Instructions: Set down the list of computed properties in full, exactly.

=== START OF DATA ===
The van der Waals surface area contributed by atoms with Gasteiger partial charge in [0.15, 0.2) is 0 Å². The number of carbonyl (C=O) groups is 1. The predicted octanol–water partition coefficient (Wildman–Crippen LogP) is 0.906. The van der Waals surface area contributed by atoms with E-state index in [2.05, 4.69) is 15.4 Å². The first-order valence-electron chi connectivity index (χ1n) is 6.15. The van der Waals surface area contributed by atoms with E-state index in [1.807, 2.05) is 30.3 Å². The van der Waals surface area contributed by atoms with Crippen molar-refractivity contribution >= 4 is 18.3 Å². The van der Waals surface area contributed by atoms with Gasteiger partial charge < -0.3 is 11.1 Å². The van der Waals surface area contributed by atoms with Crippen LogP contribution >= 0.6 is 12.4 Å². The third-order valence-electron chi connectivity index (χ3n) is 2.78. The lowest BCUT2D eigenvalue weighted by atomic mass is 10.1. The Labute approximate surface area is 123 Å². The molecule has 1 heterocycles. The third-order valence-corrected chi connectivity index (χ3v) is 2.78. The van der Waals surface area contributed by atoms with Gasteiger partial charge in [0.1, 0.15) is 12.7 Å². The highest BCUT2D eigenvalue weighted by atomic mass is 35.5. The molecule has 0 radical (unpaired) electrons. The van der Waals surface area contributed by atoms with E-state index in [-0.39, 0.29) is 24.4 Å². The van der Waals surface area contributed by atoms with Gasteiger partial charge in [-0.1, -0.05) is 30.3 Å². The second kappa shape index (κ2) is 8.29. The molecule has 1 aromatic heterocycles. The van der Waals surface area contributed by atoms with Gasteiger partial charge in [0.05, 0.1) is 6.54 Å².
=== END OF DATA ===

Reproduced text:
The van der Waals surface area contributed by atoms with Gasteiger partial charge in [0.15, 0.2) is 0 Å². The number of carbonyl (C=O) groups is 1. The predicted octanol–water partition coefficient (Wildman–Crippen LogP) is 0.906. The van der Waals surface area contributed by atoms with E-state index in [2.05, 4.69) is 15.4 Å². The first-order valence-electron chi connectivity index (χ1n) is 6.15. The van der Waals surface area contributed by atoms with E-state index in [1.807, 2.05) is 30.3 Å². The van der Waals surface area contributed by atoms with Crippen molar-refractivity contribution >= 4 is 18.3 Å². The van der Waals surface area contributed by atoms with Gasteiger partial charge < -0.3 is 11.1 Å². The van der Waals surface area contributed by atoms with Crippen LogP contribution >= 0.6 is 12.4 Å². The third-order valence-electron chi connectivity index (χ3n) is 2.78. The lowest BCUT2D eigenvalue weighted by atomic mass is 10.1. The Labute approximate surface area is 123 Å². The molecule has 1 heterocycles. The third-order valence-corrected chi connectivity index (χ3v) is 2.78. The van der Waals surface area contributed by atoms with Gasteiger partial charge in [0.1, 0.15) is 12.7 Å². The highest BCUT2D eigenvalue weighted by atomic mass is 35.5. The molecule has 0 radical (unpaired) electrons. The van der Waals surface area contributed by atoms with E-state index in [-0.39, 0.29) is 24.4 Å². The van der Waals surface area contributed by atoms with Gasteiger partial charge in [-0.1, -0.05) is 30.3 Å². The second kappa shape index (κ2) is 8.29. The molecule has 1 aromatic heterocycles. The van der Waals surface area contributed by atoms with Gasteiger partial charge in [0.05, 0.1) is 6.54 Å².